Your Boss, in his volunteer role on weekends, is the president of a recreational ski club.  He tells you the club survives by dues and donations. He further illustrates that his ski club has had a tough year and is really short of audio visual equipment. He tells you that the ski club could really use the surplus equipment. He states that the corporation is big, growing, turning a profit and declaring it surplus is just giving it away.

Your Boss also reminds you that he’ll be doing your performance appraisal in a couple of months and it would be to your and his personal advantage if the surplus equipment were to be left in the hallway for him to take to his ski club instead of to surplus auction.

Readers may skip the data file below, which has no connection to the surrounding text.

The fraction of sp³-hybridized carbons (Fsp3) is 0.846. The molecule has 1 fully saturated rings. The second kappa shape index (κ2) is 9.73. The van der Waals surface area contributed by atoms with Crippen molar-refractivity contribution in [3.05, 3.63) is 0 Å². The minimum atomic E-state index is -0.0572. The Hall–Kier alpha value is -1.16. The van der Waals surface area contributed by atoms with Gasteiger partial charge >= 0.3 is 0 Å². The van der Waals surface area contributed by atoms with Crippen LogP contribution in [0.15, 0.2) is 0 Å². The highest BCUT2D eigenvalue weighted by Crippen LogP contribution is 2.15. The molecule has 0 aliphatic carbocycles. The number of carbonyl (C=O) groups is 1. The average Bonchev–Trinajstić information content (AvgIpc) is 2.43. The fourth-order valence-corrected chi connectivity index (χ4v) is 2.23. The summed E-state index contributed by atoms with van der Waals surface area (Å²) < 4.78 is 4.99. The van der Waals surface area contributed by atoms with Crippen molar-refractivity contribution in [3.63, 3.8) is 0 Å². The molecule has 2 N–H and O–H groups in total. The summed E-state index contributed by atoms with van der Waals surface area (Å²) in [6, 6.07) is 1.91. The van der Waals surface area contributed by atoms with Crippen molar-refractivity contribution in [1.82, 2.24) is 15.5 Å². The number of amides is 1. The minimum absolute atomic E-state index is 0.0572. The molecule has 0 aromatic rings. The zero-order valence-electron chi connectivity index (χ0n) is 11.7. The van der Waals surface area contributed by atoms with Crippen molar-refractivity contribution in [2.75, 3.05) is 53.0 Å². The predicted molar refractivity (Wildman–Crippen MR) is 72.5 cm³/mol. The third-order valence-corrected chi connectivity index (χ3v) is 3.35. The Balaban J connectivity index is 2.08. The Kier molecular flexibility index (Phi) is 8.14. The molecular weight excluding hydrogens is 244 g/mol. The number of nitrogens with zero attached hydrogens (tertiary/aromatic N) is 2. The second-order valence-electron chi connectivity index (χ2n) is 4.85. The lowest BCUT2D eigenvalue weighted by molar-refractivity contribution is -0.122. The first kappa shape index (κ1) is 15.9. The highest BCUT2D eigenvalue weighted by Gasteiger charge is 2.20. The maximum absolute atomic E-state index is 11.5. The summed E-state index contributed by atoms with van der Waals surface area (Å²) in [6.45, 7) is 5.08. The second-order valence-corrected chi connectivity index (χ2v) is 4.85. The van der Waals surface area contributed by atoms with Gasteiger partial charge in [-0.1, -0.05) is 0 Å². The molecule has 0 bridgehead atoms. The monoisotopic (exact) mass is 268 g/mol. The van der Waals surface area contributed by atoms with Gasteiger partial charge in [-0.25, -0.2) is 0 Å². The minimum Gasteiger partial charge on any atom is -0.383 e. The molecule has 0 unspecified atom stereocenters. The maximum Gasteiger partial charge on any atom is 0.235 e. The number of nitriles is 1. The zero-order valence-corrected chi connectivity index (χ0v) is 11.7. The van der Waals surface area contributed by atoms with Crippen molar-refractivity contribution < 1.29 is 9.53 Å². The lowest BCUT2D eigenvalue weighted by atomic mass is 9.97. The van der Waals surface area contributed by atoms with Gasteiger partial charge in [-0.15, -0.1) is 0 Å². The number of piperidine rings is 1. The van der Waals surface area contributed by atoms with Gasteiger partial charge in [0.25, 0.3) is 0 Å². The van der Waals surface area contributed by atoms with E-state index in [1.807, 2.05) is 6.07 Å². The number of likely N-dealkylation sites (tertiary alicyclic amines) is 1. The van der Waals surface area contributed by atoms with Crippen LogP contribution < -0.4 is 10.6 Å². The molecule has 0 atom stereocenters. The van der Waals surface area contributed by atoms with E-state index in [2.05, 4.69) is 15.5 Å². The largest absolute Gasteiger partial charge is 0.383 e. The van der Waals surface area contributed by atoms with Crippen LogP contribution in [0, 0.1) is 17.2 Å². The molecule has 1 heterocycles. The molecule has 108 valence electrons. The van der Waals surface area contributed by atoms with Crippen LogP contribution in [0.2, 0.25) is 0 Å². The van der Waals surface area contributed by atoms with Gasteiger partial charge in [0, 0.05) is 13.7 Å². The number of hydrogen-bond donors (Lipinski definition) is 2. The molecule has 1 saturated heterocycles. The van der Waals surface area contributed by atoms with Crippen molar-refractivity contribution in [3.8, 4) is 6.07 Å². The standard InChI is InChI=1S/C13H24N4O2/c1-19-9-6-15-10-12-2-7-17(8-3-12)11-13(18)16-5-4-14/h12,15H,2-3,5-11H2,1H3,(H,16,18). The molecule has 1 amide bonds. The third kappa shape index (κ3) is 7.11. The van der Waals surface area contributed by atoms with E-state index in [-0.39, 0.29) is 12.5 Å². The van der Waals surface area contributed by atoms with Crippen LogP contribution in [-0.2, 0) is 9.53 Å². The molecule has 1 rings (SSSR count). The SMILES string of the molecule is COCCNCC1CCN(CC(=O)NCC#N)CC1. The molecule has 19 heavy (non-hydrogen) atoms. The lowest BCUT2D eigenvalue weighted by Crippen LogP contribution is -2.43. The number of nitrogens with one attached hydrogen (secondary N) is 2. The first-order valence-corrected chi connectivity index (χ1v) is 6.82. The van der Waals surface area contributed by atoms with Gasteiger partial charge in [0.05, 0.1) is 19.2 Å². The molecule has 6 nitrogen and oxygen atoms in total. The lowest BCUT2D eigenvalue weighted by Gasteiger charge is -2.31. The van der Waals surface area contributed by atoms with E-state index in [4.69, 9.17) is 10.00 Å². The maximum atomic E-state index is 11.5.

King Nebuchadnezzar describes Daniel and his three friends as, “…in all matters of wisdom and understanding about which the king examined them, he found them ten times better than all the magicians and astrologers who were in all his realm.” (Daniel 1:20)

Leadership is defining wise choices in the face of conflicting options.

Would your staff confirm that you choose wisely in difficult circumstances?

Yours in Service
Laurie D. Kennedy
Leadership Coach

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Leadership is Exceeding Expectations

My wife Char’s gift is hospitality. Entertaining fifteen people for supper is a pleasure.  During our early years, we couldn’t afford a real dining room table. With my very limited carpentry skills, we used a square slab of plywood with four legs. We kept saving until we could afford to buy Char’s dream table.